The chief executive of Starwood Hotels & Resorts Worldwide says Sheraton, its once-troubled business travel brand, is now fueling growth
(Corrects spelling of Frits van Paasschen.)
How's business travel?
We (HOT) saw a more precipitous decline during the recession than even after 9/11. We saw leisure travel come back in August 2009, and in the fall of 2009 we started to see business trips come back. Executives know they have to get out to get business. They can't just sit behind their desks.
How has business travel changed?
Consultants and lawyers don't want to meet in their rooms, but they want to have a place that's more discreet than the lobby. So we're enhancing our club floors. And I'm a fitness nut, so we're making sure our gyms are state of the art. We're thinking of all the different ways we can keep people in the hotel if not in their room.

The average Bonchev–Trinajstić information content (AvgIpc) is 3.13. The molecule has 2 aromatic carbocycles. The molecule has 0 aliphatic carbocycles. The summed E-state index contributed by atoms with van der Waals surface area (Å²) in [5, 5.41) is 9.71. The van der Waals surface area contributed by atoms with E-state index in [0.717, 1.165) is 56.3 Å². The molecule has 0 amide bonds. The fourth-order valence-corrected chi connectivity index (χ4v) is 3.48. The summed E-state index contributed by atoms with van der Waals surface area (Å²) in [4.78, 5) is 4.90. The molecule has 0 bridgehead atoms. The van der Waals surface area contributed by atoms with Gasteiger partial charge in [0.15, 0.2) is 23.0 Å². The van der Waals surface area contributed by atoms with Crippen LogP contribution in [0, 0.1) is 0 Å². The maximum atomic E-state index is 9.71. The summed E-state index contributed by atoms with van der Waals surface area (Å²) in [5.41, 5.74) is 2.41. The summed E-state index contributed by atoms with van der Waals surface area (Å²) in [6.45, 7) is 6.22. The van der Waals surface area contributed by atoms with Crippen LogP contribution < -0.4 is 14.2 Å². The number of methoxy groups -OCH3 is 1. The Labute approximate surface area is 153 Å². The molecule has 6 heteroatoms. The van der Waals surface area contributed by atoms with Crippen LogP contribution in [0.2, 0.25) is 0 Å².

What's behind Sheraton's success?
To resurrect the brand, we did a [$4 billion overhaul of] the 200 hotels in the U.S. We had learned from our W chain that people don't like to sit in their rooms, they like to hang out. The W is edgy, Sheraton is mainstream. So we created a social area for the mainstream, mostly business travelers, called the Link. It's a place where people can multitask.
Where are the biggest opportunities outside the U.S.?
Three years ago, half of the hotels we projected opening were in North America. Now 80 percent of our new hotels [are] going to open outside the U.S., almost entirely in emerging markets. We have 70 hotels in China and another 80 under construction.